SEATTLE — Neoadjuvant chemoradiation therapy followed by pneumonectomy conferred favorable outcomes with manageable toxicity in patients with locally advanced non–small cell lung cancer, according to results of a retrospective review presented at the American Association for Thoracic Surgery Annual Meeting.
Patients with locally advanced non–small cell lung cancer typically have a poor prognosis, and new effective treatments are urgently needed, according to study background.
Kazunori Okabe, MD, of the department of thoracic surgery at Yamaguchi Ube Medical Center in Ube, Japan, and colleagues retrospectively reviewed outcomes for 16 consecutive patients during a 7-year period who underwent neoadjuvant chemoradiation therapy followed by pneumonectomy.
Median patient age was 59 years (range, 41-70), and 13 (81.2%) of the patients were men.
The most common diagnosis was adenocarcinoma (n = 7), followed by squamous cell carcinoma (n = 6), adenosquamous cell carcinoma (n = 1) and large cell neuroendocrine carcinoma (n = 1). One patient had atypical carcinoid that was diagnosed preoperatively as squamous cell carcinoma.
The most common pretreatment stage was IIIa (n = 8), followed by stage IIIb (n = 6), stage IIa (n = 1) and stage Ib (n = 1). The left side was involved in considerably more cases than the right side (13 vs. 3).
All patients received a standard neoadjuvant chemoradiation therapy regimen of cisplatin 40 mg/m2 and docetaxel hydrate 40 mg/m2 administered on days 1, 8, 29 and 36, as well as concurrent irradiation of 46 Gy (2 Gy per day) administered to the tumor, hilum and mediastinum. Patients underwent pneumonectomy 4 to 6 weeks after completion of radiotherapy. Patients did not receive adjuvant treatment until recurrent lesions were observed.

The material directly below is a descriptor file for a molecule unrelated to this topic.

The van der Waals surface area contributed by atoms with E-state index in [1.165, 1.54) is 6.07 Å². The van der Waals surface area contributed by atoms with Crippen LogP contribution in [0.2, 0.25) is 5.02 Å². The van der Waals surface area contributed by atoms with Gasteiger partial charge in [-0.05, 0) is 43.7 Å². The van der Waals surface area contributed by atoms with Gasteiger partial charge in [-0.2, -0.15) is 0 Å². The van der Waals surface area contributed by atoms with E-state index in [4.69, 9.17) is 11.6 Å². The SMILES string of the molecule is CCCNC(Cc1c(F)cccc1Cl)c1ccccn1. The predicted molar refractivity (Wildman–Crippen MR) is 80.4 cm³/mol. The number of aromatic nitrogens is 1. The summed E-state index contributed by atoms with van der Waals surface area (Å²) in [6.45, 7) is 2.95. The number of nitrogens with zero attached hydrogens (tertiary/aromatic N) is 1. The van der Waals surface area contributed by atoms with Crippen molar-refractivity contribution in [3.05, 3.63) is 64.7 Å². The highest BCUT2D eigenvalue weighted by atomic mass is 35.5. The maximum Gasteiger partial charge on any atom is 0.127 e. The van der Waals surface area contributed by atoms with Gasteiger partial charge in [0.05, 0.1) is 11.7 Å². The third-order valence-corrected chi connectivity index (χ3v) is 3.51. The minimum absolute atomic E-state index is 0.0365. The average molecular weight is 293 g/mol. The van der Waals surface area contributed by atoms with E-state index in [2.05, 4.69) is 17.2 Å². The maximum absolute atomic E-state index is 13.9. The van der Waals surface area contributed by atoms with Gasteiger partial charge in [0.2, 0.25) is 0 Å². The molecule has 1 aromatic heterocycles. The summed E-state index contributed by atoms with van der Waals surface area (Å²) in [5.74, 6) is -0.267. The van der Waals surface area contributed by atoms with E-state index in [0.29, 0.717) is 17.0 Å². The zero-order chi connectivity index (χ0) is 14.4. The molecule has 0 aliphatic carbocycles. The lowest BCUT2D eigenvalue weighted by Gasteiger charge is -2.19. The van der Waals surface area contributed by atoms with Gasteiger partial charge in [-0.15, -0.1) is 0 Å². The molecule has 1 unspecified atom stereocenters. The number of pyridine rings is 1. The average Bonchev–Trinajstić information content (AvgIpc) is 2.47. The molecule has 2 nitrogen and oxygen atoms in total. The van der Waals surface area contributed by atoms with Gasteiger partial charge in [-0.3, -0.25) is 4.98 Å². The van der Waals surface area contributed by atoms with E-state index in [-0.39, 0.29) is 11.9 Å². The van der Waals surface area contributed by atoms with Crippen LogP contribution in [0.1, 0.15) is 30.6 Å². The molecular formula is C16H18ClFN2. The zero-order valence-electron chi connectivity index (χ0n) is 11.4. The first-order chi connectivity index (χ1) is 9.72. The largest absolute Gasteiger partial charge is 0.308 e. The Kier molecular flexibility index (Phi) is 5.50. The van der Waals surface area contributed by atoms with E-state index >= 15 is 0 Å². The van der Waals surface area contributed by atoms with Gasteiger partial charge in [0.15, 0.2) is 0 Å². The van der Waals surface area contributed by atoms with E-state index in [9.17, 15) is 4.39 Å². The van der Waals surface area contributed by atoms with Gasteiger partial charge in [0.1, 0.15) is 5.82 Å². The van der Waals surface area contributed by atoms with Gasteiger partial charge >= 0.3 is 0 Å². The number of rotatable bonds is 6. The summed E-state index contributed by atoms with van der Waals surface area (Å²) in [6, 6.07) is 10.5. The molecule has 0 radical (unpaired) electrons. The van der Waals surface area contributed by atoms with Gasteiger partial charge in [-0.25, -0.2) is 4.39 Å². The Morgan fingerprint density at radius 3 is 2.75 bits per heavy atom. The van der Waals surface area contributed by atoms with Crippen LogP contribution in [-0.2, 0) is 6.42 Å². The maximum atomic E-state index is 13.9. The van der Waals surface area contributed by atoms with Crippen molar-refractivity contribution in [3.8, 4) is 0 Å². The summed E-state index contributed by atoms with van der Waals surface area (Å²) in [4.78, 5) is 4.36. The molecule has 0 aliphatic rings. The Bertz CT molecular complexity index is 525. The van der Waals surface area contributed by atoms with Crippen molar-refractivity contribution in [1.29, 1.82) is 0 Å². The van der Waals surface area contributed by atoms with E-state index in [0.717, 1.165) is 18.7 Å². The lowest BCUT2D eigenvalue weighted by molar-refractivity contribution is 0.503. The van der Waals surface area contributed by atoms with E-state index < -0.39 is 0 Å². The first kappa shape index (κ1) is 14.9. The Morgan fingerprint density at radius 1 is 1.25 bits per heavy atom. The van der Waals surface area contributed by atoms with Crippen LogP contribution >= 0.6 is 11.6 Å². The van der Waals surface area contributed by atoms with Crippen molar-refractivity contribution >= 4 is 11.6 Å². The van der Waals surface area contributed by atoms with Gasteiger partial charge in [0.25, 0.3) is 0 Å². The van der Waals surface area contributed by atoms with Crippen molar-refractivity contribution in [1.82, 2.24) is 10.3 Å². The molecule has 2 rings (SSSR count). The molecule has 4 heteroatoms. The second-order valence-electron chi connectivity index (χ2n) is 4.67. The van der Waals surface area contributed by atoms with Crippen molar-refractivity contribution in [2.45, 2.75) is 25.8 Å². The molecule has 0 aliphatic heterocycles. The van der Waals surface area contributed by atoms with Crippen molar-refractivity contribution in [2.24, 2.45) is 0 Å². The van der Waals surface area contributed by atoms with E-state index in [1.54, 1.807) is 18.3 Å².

Median duration of pneumonectomy was 4 hours, 35 minutes (range, 2 hours, 35 minutes, to 7 hours, 30 minutes), and the median bleeding amount was 175 g (range, 60-560).
All 16 cases were R0 resection, and intrapericardial pneumonectomy was performed in seven cases.
Six patients (38%) achieved pathologically complete response. Among the other patients, the most common postoperative stages were IIa (n =3) and Ia (n = 3), followed by stage IIIa (n = 2), stage IIIb (n = 1) and stage Ib (n = 1). All abnormal blood tumor markers returned to normal levels post-treatment, according to the researchers.
All patients remained alive and in “excellent condition” at a median follow-up of 40 months (range, 12-93), Okabe and colleagues wrote. Eleven of 13 patients remained free of recurrence.
At the time of analysis, five patients had survived 5 years. Four of them had pretreatment stage IIIb, and one had pretreatment stage IIIa.
Results showed the approach was well tolerated, as researchers reported manageable toxicities, no deaths and no serious complications.
“Pneumonectomy after neoadjuvant concurrent chemoradiation therapy for locally advanced non–small cell lung cancer is feasible and highly effective,” Okabe and colleagues wrote. “This combined-modality treatment strategy may greatly improve the prognosis of locally advanced non–small cell lung cancer.” – by Mark Leiser
Okabe K, et al. Abstract T14. Presented at: American Association for Thoracic Surgery Annual Meeting; April 25-29, 2015; Seattle.
Disclosure: The researchers report no relevant financial disclosures.